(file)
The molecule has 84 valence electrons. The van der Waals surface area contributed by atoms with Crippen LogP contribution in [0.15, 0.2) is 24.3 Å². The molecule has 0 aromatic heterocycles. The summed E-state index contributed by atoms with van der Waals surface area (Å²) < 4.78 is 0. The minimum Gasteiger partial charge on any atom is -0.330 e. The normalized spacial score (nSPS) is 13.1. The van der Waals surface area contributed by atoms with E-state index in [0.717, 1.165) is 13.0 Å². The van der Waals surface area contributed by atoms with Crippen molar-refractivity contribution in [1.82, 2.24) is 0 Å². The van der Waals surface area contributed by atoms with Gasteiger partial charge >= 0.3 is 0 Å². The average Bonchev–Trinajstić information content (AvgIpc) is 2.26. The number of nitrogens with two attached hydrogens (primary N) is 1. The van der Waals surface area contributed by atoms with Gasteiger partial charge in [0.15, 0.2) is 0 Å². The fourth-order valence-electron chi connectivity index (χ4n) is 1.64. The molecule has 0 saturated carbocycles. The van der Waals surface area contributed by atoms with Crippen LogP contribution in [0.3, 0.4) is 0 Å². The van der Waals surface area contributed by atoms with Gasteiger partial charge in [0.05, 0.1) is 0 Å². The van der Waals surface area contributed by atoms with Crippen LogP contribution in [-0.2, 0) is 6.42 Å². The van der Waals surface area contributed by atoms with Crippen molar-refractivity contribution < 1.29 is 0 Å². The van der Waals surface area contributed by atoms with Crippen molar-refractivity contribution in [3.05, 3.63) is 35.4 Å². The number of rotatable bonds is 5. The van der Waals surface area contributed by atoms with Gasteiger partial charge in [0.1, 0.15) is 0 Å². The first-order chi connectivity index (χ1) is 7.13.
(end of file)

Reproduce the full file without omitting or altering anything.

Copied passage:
The molecule has 84 valence electrons. The van der Waals surface area contributed by atoms with Crippen LogP contribution in [0.15, 0.2) is 24.3 Å². The molecule has 0 aromatic heterocycles. The summed E-state index contributed by atoms with van der Waals surface area (Å²) < 4.78 is 0. The minimum Gasteiger partial charge on any atom is -0.330 e. The normalized spacial score (nSPS) is 13.1. The van der Waals surface area contributed by atoms with E-state index in [0.717, 1.165) is 13.0 Å². The van der Waals surface area contributed by atoms with Crippen molar-refractivity contribution in [1.82, 2.24) is 0 Å². The van der Waals surface area contributed by atoms with Gasteiger partial charge >= 0.3 is 0 Å². The average Bonchev–Trinajstić information content (AvgIpc) is 2.26. The number of nitrogens with two attached hydrogens (primary N) is 1. The van der Waals surface area contributed by atoms with Gasteiger partial charge in [0.15, 0.2) is 0 Å². The fourth-order valence-electron chi connectivity index (χ4n) is 1.64. The molecule has 0 saturated carbocycles. The van der Waals surface area contributed by atoms with Crippen LogP contribution in [0.3, 0.4) is 0 Å². The van der Waals surface area contributed by atoms with Gasteiger partial charge in [0.05, 0.1) is 0 Å². The van der Waals surface area contributed by atoms with Crippen LogP contribution in [-0.2, 0) is 6.42 Å². The van der Waals surface area contributed by atoms with Crippen molar-refractivity contribution < 1.29 is 0 Å². The van der Waals surface area contributed by atoms with Crippen molar-refractivity contribution in [3.05, 3.63) is 35.4 Å². The number of rotatable bonds is 5. The van der Waals surface area contributed by atoms with Gasteiger partial charge in [0.1, 0.15) is 0 Å². The first-order chi connectivity index (χ1) is 7.13.